Lack of classrooms

The demolition of two buildings and addition of 14 rooms is responsible for the high cost of the bond work to be done at Southern, but it would provide much-needed classroom space.

Because regulations require a mobile classroom (colloquially known as a trailer) to be within 200 feet of a restroom, the school has only one.

As a result, Principal Teresa Faucette seeks classroom space anywhere and everywhere, including the media center and the field house, and many teachers travel from room to room without a designated space of their own.

“Right now I think [Faucette] has got 10 or 12 teachers who share classrooms,” Thorpe said. “So they’ll no longer have to share classrooms and not only will students have their own space, teachers will have their own space.”


The demolition of those two buildings also would help address another major issue: safety.

In the aftermath of recent school shootings, where, when and how a visitor can access campus has been a major concern for ABSS high schools, but the layout of a Florida-style campus can make it difficult to control that access.

Thorpe says the construction of a new, larger building in place of the two older buildings would allow the school to limit some access, but not all.

“With this particular setup, with the removal of the buildings, it’s going to put a solid building in the front of the school so it’s going to cut down on some access to the school. Now, that’s not going to be able to happen at all of our schools, but for this particular one it will cut down some access,” Thorpe said. “But one thing that was not proposed by the architect that I’m going to propose as we meet is to upgrade, one, our camera systems. They’re getting some age on them. And also some of the safety features we’ve talked about in meetings, to incorporate them as much as possible throughout the buildings to create a safer campus.”

If the bond passes, Thorpe says, there will be an opportunity for input from students, staff and the community before any plans are set in stone.

Lockers eating
up space

Inside the buildings that would remain, rows of empty lockers that have been abandoned by students who no longer have a use for them take up valuable hallway space.

“A lot of textbooks now are online,” Thorpe said. “A lot of their resources are online. And, you know, they have four classes, and a lot of times there may only be a book for one or two classes, so it’s easier for them to carry their book than it would be to try and take five minutes to go across campus, get in the locker and leave.”

While removing lockers might seem like a simple and cheap fix, it isn’t.

Once the lockers are removed, the walls behind them have to be refinished, and the bump-out slabs the lockers sit on have to be ground out of the floor.

“It’s an expensive process because of the clean-up work, the cosmetic work,” Thorpe said.


The cleanliness of school bathrooms is something widely talked about at all ABSS high schools, but Southern’s issues are exacerbated by the number of students using them.

The school system is required to have a certain number of toilets per number of students. Right now, that quota is not being met.

“There are two things you hear right now: one is there’s not enough toilets, and they’re exactly right for this type of number,” Thorpe said. “And two, [people] talk about the cleanliness of bathrooms, but when you’ve got more people using the bathroom than it’s designed for, it has a tendency to become messed up quicker. So hopefully that will fix a lot of their issues.”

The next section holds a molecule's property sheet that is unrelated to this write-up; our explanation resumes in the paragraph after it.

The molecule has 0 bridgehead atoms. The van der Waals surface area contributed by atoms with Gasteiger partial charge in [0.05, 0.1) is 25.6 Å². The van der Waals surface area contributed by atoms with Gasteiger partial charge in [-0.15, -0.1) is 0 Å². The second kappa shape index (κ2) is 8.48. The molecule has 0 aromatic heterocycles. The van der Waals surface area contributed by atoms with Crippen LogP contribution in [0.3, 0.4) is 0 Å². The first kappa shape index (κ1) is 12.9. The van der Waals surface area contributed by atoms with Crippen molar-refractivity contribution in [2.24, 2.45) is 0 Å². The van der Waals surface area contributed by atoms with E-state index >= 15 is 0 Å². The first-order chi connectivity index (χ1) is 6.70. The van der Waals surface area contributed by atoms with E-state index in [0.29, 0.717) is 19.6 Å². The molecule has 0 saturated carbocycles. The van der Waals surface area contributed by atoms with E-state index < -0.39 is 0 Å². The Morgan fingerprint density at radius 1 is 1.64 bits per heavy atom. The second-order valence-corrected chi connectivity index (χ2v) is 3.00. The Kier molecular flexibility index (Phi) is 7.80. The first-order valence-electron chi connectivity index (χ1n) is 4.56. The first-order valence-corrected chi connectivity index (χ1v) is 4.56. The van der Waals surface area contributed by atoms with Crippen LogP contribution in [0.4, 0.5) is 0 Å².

There’s also the fact that the tile, toilets and sinks in the bathrooms were installed when John F. Kennedy was president. It’s time for an update.

But, like removing lockers, installing new plumbing is not cheap.

“No one’s going to see the $30,000–$40,000 worth of work done in the ground, putting the sewer lines and water lines in, but it’s part of what has to happen,” Thorpe said.

That’s the case with a lot of the needed renovations. They’re expensive and, once finished, will make the schools functional, not fancy.

The new high school

That leaves one important question: Will the renovations be enough to make the existing schools equal to the new high school?

Equity has been a priority for ABSS over the last four years.

If the bond passes, it means a $70 million brand new high school would be constructed between Southern and Eastern, alleviating overcrowding at both by redistricting some students to the new school.

But would renovations at Southern and Eastern — and the other four high schools — be enough to make them equal to the new school? Or is there going to be a stark difference between them?

“The renovations at the high schools are going to make them much more functional,” Thorpe said. “It’s going to give the teachers and students new classrooms, new spaces, new cafeterias, new common spaces, those types of things. You can’t compare a new school to an old school. I mean, a new school is going to have everything new. … Some folks will, by choice, like being an older school because of the architectural design and the history of the school, and then some are going to really want to be at the new school because of its newer, modern design. But as far as the functionality of the old schools and the new school, they’ll all be the same.”

COMING IN PART FOUR: See what the new high school might look like, where it could be constructed, and how building a high school today differs from building a high school in 1960.